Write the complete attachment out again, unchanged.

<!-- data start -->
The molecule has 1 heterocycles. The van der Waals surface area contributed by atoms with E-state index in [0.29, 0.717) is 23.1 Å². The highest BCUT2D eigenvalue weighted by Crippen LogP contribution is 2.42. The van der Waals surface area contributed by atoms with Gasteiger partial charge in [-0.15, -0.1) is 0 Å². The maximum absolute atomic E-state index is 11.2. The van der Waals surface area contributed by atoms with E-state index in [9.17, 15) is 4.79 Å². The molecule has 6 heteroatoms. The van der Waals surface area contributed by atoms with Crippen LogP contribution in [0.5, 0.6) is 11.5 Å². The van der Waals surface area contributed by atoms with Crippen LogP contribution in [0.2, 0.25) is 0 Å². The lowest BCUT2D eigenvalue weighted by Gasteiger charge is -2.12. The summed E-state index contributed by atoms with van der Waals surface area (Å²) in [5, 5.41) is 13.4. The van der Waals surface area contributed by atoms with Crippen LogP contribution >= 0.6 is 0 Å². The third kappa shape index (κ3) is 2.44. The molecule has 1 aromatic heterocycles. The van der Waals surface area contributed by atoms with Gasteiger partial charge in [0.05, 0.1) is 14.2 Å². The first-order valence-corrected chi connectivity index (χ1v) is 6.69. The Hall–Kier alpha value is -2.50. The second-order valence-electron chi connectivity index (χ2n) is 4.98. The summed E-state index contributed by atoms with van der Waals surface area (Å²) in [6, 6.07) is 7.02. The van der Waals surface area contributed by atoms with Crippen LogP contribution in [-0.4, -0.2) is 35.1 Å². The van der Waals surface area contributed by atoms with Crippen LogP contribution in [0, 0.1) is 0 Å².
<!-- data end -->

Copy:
The molecule has 1 heterocycles. The van der Waals surface area contributed by atoms with E-state index in [0.29, 0.717) is 23.1 Å². The highest BCUT2D eigenvalue weighted by Crippen LogP contribution is 2.42. The van der Waals surface area contributed by atoms with Gasteiger partial charge in [-0.15, -0.1) is 0 Å². The maximum absolute atomic E-state index is 11.2. The van der Waals surface area contributed by atoms with E-state index in [9.17, 15) is 4.79 Å². The molecule has 6 heteroatoms. The van der Waals surface area contributed by atoms with Crippen LogP contribution in [0.5, 0.6) is 11.5 Å². The van der Waals surface area contributed by atoms with Crippen LogP contribution in [0.2, 0.25) is 0 Å². The lowest BCUT2D eigenvalue weighted by Gasteiger charge is -2.12. The summed E-state index contributed by atoms with van der Waals surface area (Å²) in [5, 5.41) is 13.4. The van der Waals surface area contributed by atoms with Crippen LogP contribution >= 0.6 is 0 Å². The third kappa shape index (κ3) is 2.44. The molecule has 1 aromatic heterocycles. The van der Waals surface area contributed by atoms with Gasteiger partial charge in [0.05, 0.1) is 14.2 Å². The first-order valence-corrected chi connectivity index (χ1v) is 6.69. The Hall–Kier alpha value is -2.50. The second-order valence-electron chi connectivity index (χ2n) is 4.98. The summed E-state index contributed by atoms with van der Waals surface area (Å²) in [6, 6.07) is 7.02. The van der Waals surface area contributed by atoms with Crippen LogP contribution in [-0.4, -0.2) is 35.1 Å². The van der Waals surface area contributed by atoms with Crippen LogP contribution in [0, 0.1) is 0 Å².